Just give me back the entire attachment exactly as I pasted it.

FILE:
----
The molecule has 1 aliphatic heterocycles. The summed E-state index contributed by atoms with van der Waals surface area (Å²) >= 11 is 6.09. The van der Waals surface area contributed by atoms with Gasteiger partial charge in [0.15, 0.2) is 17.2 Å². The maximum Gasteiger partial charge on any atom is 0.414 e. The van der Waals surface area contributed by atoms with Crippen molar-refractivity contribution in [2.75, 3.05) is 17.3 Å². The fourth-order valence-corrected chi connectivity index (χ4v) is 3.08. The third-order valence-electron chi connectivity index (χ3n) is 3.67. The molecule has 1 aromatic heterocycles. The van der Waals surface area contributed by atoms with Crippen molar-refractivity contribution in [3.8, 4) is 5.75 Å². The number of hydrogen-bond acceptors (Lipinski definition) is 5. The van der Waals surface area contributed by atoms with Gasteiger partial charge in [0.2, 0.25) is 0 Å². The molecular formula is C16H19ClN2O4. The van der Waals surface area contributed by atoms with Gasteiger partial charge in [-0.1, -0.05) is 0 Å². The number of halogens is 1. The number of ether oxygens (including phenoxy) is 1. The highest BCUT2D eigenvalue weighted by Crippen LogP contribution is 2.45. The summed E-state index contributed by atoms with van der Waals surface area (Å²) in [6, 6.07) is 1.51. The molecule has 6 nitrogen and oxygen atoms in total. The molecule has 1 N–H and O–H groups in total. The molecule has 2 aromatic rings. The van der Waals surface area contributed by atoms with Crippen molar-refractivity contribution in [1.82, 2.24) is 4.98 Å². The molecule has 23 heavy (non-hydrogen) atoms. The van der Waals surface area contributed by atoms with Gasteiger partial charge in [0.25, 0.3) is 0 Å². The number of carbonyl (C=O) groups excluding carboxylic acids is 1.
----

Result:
The molecule has 1 aliphatic heterocycles. The summed E-state index contributed by atoms with van der Waals surface area (Å²) >= 11 is 6.09. The van der Waals surface area contributed by atoms with Gasteiger partial charge in [0.15, 0.2) is 17.2 Å². The maximum Gasteiger partial charge on any atom is 0.414 e. The van der Waals surface area contributed by atoms with Crippen molar-refractivity contribution in [2.75, 3.05) is 17.3 Å². The fourth-order valence-corrected chi connectivity index (χ4v) is 3.08. The third-order valence-electron chi connectivity index (χ3n) is 3.67. The molecule has 1 aromatic heterocycles. The van der Waals surface area contributed by atoms with Crippen molar-refractivity contribution in [3.8, 4) is 5.75 Å². The number of hydrogen-bond acceptors (Lipinski definition) is 5. The van der Waals surface area contributed by atoms with Gasteiger partial charge in [0.2, 0.25) is 0 Å². The molecular formula is C16H19ClN2O4. The van der Waals surface area contributed by atoms with Gasteiger partial charge in [-0.1, -0.05) is 0 Å². The number of halogens is 1. The number of ether oxygens (including phenoxy) is 1. The highest BCUT2D eigenvalue weighted by Crippen LogP contribution is 2.45. The summed E-state index contributed by atoms with van der Waals surface area (Å²) in [6, 6.07) is 1.51. The molecule has 6 nitrogen and oxygen atoms in total. The molecule has 1 N–H and O–H groups in total. The molecule has 2 aromatic rings. The van der Waals surface area contributed by atoms with Crippen molar-refractivity contribution in [1.82, 2.24) is 4.98 Å². The molecule has 23 heavy (non-hydrogen) atoms. The van der Waals surface area contributed by atoms with Gasteiger partial charge in [0.25, 0.3) is 0 Å². The number of carbonyl (C=O) groups excluding carboxylic acids is 1.